PESTLE Analysis for Cryptocurrencies and Blockchain

Analysis: Cryptocurrency and the Blockchain Industry

WolfpackBOT Chief Marketing Officer, Rance Garrison, looks at the broader social and political challenges around Crypto and Blockchain.

One of the most innovative and potentially disruptive financial and technological developments of the twenty-first century has been the development and growth of cryptocurrency and blockchain technologies.  Spearheaded by the initial development of Bitcoin in 2008, the anonymous coder or group of coders who created Bitcoin’s source code, known only as Satoshi Nakamoto, sought to create a “purely peer-to-peer version of electronic cash” that would allow users to send payments directly from one party to another without an intermediary financial institution, such as a bank or credit card company.  Essentially, Bitcoin’s original intended purpose was to create “an electronic payment system based on cryptographic proof instead of trust, allowing any two willing parties to transact directly with each other without the need for a trusted third party” (Nakamoto, 2008).

In addition to serving as a peer-to-peer electronic payment method, Bitcoin and other cryptocurrencies have also become highly speculative investment vehicles.  While Bitcoin traded for just pennies throughout the first few years of its existence, the price of a single Bitcoin saw explosive growth throughout 2016 and 2017, reaching an all-time high of just over $20,000 in 2017, more than a 1,000 percent increase in less than one year, with other major cryptocurrencies such as Ether and Ripple’s XRP following suit (Chu, 2018).  While the market has declined since the all-time highs of 2017, the price of a single Bitcoin has steadily traded between $6000 and $10000 USD throughout the first half of 2020, as shown in the chart below. 

With the arrival of the Covid-19 pandemic and the social and political unrest that has shaped much of the global socio-political and economic conversation in the first half of 2020, many are taking a second look at cryptocurrency and blockchain technology and are asking themselves what role, if any, will these burgeoning financial technologies play in the global economy in the years and decades to come.  This paper will explore the political, economic, social, technological, legal, and environmental issues surrounding blockchain technology, Bitcoin, and other cryptocurrency assets. 


Because cryptocurrencies such as Bitcoin are only around a decade old, the ways in which cryptocurrency markets are affected by political and social events have not yet been studied with as much depth as one could expect in more traditional asset and financial markets.  Despite this, however, analysts have been attempting to place cryptocurrency and blockchain technology within a wider historical and political context (McIntosh, 2020)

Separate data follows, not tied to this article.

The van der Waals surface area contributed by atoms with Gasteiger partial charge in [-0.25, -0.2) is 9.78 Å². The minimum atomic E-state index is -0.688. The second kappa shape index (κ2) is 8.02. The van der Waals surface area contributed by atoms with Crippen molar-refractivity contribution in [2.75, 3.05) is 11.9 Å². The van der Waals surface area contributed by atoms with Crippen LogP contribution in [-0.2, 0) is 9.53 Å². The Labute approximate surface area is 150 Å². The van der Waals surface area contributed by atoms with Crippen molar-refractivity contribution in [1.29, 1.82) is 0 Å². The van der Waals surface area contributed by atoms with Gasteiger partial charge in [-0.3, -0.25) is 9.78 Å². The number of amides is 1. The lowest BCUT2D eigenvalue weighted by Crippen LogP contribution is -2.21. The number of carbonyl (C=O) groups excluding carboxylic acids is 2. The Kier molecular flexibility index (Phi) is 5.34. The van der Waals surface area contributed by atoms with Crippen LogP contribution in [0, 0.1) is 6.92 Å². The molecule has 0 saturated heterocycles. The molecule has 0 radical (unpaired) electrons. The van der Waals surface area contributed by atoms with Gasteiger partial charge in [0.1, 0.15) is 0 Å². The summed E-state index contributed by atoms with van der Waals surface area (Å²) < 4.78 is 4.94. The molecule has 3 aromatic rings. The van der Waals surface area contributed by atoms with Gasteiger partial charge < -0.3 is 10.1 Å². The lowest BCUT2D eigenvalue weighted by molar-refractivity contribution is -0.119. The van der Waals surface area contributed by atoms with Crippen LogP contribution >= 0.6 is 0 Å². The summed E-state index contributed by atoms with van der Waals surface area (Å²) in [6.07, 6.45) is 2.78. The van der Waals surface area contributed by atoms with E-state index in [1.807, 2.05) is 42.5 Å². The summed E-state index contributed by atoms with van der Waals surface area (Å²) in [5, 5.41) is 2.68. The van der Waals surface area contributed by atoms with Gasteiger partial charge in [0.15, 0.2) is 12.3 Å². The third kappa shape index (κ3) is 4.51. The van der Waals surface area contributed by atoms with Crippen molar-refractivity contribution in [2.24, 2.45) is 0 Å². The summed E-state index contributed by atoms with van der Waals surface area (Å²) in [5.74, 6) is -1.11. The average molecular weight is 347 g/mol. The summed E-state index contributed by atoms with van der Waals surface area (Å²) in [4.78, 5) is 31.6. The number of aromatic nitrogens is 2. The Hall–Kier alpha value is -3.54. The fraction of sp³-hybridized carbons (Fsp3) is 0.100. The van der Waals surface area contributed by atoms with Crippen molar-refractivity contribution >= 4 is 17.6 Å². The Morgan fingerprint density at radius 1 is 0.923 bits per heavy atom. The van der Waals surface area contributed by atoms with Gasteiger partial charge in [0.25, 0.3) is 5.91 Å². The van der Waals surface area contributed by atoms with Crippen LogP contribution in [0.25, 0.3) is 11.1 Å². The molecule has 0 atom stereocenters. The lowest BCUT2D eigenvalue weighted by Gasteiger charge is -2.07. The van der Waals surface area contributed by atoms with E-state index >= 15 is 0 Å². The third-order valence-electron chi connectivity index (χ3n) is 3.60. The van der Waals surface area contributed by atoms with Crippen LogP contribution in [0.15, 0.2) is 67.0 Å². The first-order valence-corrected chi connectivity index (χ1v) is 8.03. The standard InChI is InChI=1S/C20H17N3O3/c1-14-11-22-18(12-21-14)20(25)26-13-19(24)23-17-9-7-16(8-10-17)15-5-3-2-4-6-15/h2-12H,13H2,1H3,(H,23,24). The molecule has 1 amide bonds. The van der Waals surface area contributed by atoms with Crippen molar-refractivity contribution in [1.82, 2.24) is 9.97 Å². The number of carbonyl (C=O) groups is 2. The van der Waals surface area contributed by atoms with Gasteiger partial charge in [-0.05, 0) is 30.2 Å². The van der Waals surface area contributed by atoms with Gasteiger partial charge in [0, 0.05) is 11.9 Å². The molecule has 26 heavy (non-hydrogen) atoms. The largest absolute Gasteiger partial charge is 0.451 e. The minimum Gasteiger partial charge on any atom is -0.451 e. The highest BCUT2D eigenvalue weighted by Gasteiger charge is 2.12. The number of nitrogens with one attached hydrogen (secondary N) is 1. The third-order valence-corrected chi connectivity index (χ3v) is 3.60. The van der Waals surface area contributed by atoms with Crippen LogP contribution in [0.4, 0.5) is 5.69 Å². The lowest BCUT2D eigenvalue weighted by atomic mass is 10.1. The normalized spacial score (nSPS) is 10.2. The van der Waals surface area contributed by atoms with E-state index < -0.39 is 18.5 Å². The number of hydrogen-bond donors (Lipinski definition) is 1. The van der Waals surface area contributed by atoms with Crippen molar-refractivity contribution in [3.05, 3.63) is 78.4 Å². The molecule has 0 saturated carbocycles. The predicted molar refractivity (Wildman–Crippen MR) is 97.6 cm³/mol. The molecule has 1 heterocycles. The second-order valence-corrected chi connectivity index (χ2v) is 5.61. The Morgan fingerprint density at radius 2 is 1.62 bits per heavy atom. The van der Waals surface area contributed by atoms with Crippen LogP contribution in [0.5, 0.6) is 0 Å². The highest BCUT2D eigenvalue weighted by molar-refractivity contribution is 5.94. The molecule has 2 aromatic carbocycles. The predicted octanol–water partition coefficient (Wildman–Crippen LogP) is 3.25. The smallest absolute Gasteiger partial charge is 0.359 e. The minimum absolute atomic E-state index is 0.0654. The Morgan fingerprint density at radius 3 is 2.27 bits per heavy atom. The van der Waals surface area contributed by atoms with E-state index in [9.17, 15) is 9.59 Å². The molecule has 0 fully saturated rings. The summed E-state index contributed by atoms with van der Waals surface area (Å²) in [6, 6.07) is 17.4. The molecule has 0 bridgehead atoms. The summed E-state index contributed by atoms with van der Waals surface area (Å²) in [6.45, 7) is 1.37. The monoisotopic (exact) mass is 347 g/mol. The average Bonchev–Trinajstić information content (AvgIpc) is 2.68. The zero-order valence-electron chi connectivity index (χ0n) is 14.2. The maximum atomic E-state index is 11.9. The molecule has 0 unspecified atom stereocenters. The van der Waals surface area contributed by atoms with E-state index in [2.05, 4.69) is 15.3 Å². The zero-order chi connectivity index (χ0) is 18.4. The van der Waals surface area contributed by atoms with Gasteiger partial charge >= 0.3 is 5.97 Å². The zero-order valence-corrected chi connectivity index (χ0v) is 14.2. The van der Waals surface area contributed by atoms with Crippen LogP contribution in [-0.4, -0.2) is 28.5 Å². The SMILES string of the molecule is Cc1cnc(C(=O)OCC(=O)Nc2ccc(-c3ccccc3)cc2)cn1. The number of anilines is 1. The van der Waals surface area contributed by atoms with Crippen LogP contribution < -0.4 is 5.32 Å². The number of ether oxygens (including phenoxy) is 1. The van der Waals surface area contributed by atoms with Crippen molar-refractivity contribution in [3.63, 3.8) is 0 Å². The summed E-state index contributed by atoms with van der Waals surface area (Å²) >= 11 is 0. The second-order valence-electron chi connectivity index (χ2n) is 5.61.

One of the most direct relationships between cryptocurrency and politics involves the financing of political campaigns.  In 2014, Swedish Parliament candidate Mathias Sundin became the first person to be elected to Parliament through a campaign that exclusively accepted Bitcoin donations, and in 2016, Republican Senator Rand Paul became the first United States presidential candidate to accept cryptocurrency donations with the United States Federal Election Commission (FEC) first releasing campaign finance cryptocurrency guidelines in 2014 (Burcher, 2019).  In 2020, Democratic presidential hopeful Andrew Yang became the second United States presidential candidate to accept cryptocurrency donations, and his platform included the concept of allowing citizens to vote from their mobile devices, secured by immutable blockchain technology (Bambrough, 2019)

That being said, Bitcoin and other cryptocurrency assets are not without their critics.  President Donald Trump has famously derided cryptocurrencies as being ultimately “worthless” and “made of thin air” and while such accusations are not entirely without warrant given the massive price fluctuations of the cryptocurrency markets, it is worth noting that major cryptocurrencies such as Bitcoin, Ether, and XRP have usually benefitted from network effects following each crisis and short-term decline in value.  Given that Bitcoin is ultimately capped at 21 million units, the more users who buy, mine, and hold Bitcoin, the more valuable each individual unit of Bitcoin becomes (Krishnan, 2020), a concept that will be expanded upon in the following economic section.


Given the volatility of the price value of Bitcoin and other cryptocurrencies, it can be difficult to make an argument for Bitcoin as a long-term store of value for citizens of countries with more developed economies, such as the United States and many Western European nations; however, this is far from the case in countries that have been experiencing deep economic crises and rapid inflation in recent years such as Venezuela and Zimbabwe.  In these countries, many citizens have turned to buying Bitcoin as a means of protecting savings since Bitcoin is easy to store and sell (McIntosh, 2020). 

Whether the current economic crisis that has resulted from the Covid-19 pandemic will lead to greater mainstream network adoption of cryptocurrency and blockchain technology remains to be seen; however, Coinbase CEO Brian Armstrong has noted that given the push toward e-commerce and social distancing in the wake of the pandemic, greater adoption of digital currencies is likely and has argued that governments should enact cryptocurrency regulations that strike the proper balance between privacy, law enforcement and cyber security, and innovation and economic competition (Armstrong, 2020)